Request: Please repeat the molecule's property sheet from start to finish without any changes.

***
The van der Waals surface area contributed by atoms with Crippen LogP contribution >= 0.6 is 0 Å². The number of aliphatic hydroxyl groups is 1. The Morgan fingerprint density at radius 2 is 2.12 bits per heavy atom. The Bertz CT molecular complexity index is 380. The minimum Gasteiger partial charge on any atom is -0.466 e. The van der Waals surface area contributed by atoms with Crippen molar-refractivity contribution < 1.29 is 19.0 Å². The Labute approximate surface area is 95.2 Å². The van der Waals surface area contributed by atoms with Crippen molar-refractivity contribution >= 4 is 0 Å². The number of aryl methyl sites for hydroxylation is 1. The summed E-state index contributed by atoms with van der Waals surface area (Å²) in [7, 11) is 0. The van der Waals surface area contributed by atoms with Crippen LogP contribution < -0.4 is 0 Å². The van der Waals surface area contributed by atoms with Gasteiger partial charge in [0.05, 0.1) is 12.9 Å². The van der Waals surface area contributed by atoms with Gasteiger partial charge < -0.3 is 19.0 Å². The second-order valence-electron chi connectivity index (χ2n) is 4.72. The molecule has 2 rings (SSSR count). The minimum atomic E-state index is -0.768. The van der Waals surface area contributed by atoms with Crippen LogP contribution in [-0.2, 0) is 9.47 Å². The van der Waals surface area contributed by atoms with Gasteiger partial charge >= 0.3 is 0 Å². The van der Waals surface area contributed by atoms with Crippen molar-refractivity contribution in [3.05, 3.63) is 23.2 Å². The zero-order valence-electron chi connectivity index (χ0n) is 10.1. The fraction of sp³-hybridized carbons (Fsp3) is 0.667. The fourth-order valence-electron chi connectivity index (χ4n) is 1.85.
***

The van der Waals surface area contributed by atoms with Crippen LogP contribution >= 0.6 is 0 Å². The number of aliphatic hydroxyl groups is 1. The Morgan fingerprint density at radius 2 is 2.12 bits per heavy atom. The Bertz CT molecular complexity index is 380. The minimum Gasteiger partial charge on any atom is -0.466 e. The van der Waals surface area contributed by atoms with Crippen molar-refractivity contribution < 1.29 is 19.0 Å². The Labute approximate surface area is 95.2 Å². The van der Waals surface area contributed by atoms with Crippen molar-refractivity contribution >= 4 is 0 Å². The number of aryl methyl sites for hydroxylation is 1. The summed E-state index contributed by atoms with van der Waals surface area (Å²) in [7, 11) is 0. The van der Waals surface area contributed by atoms with Crippen LogP contribution < -0.4 is 0 Å². The van der Waals surface area contributed by atoms with Gasteiger partial charge in [0.05, 0.1) is 12.9 Å². The van der Waals surface area contributed by atoms with Gasteiger partial charge < -0.3 is 19.0 Å². The second-order valence-electron chi connectivity index (χ2n) is 4.72. The molecule has 2 rings (SSSR count). The minimum atomic E-state index is -0.768. The van der Waals surface area contributed by atoms with Crippen LogP contribution in [-0.2, 0) is 9.47 Å². The van der Waals surface area contributed by atoms with Gasteiger partial charge >= 0.3 is 0 Å². The van der Waals surface area contributed by atoms with Crippen molar-refractivity contribution in [3.05, 3.63) is 23.2 Å². The zero-order valence-electron chi connectivity index (χ0n) is 10.1. The fraction of sp³-hybridized carbons (Fsp3) is 0.667. The fourth-order valence-electron chi connectivity index (χ4n) is 1.85.